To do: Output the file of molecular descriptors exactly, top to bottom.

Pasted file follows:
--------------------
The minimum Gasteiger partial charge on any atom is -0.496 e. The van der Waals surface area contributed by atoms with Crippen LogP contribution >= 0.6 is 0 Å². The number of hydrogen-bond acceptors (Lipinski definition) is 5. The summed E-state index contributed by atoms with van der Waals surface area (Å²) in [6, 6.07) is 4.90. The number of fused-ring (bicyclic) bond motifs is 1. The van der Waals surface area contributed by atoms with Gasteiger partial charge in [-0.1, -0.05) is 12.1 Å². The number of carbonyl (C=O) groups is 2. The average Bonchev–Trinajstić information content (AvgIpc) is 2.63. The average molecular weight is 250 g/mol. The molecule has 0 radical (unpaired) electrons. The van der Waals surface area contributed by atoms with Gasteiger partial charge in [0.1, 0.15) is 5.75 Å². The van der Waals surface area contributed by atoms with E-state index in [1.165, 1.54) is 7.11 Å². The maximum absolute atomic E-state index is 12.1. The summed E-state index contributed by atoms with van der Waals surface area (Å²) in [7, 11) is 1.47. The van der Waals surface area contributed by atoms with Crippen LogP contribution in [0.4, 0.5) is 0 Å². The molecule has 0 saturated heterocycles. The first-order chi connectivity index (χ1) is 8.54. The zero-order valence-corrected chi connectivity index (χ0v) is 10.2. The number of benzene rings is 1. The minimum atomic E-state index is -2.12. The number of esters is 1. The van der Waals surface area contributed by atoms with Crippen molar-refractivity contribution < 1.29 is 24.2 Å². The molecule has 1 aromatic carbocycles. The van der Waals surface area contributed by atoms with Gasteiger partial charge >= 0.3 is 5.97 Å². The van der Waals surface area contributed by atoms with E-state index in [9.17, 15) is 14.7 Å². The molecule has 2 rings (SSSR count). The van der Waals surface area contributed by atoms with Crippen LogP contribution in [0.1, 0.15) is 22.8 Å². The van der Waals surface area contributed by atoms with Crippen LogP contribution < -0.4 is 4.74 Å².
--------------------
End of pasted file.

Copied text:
The minimum Gasteiger partial charge on any atom is -0.496 e. The van der Waals surface area contributed by atoms with Crippen LogP contribution >= 0.6 is 0 Å². The number of hydrogen-bond acceptors (Lipinski definition) is 5. The summed E-state index contributed by atoms with van der Waals surface area (Å²) in [6, 6.07) is 4.90. The number of fused-ring (bicyclic) bond motifs is 1. The van der Waals surface area contributed by atoms with Gasteiger partial charge in [-0.1, -0.05) is 12.1 Å². The number of carbonyl (C=O) groups is 2. The average Bonchev–Trinajstić information content (AvgIpc) is 2.63. The average molecular weight is 250 g/mol. The molecule has 0 radical (unpaired) electrons. The van der Waals surface area contributed by atoms with Gasteiger partial charge in [0.1, 0.15) is 5.75 Å². The van der Waals surface area contributed by atoms with E-state index in [1.165, 1.54) is 7.11 Å². The maximum absolute atomic E-state index is 12.1. The summed E-state index contributed by atoms with van der Waals surface area (Å²) in [7, 11) is 1.47. The van der Waals surface area contributed by atoms with Crippen LogP contribution in [0.4, 0.5) is 0 Å². The molecule has 0 saturated heterocycles. The first-order chi connectivity index (χ1) is 8.54. The zero-order valence-corrected chi connectivity index (χ0v) is 10.2. The number of benzene rings is 1. The minimum atomic E-state index is -2.12. The number of esters is 1. The van der Waals surface area contributed by atoms with Crippen molar-refractivity contribution < 1.29 is 24.2 Å². The molecule has 1 aromatic carbocycles. The van der Waals surface area contributed by atoms with Gasteiger partial charge >= 0.3 is 5.97 Å². The van der Waals surface area contributed by atoms with E-state index in [9.17, 15) is 14.7 Å². The molecule has 2 rings (SSSR count). The van der Waals surface area contributed by atoms with Crippen LogP contribution in [0.1, 0.15) is 22.8 Å². The van der Waals surface area contributed by atoms with Crippen LogP contribution < -0.4 is 4.74 Å².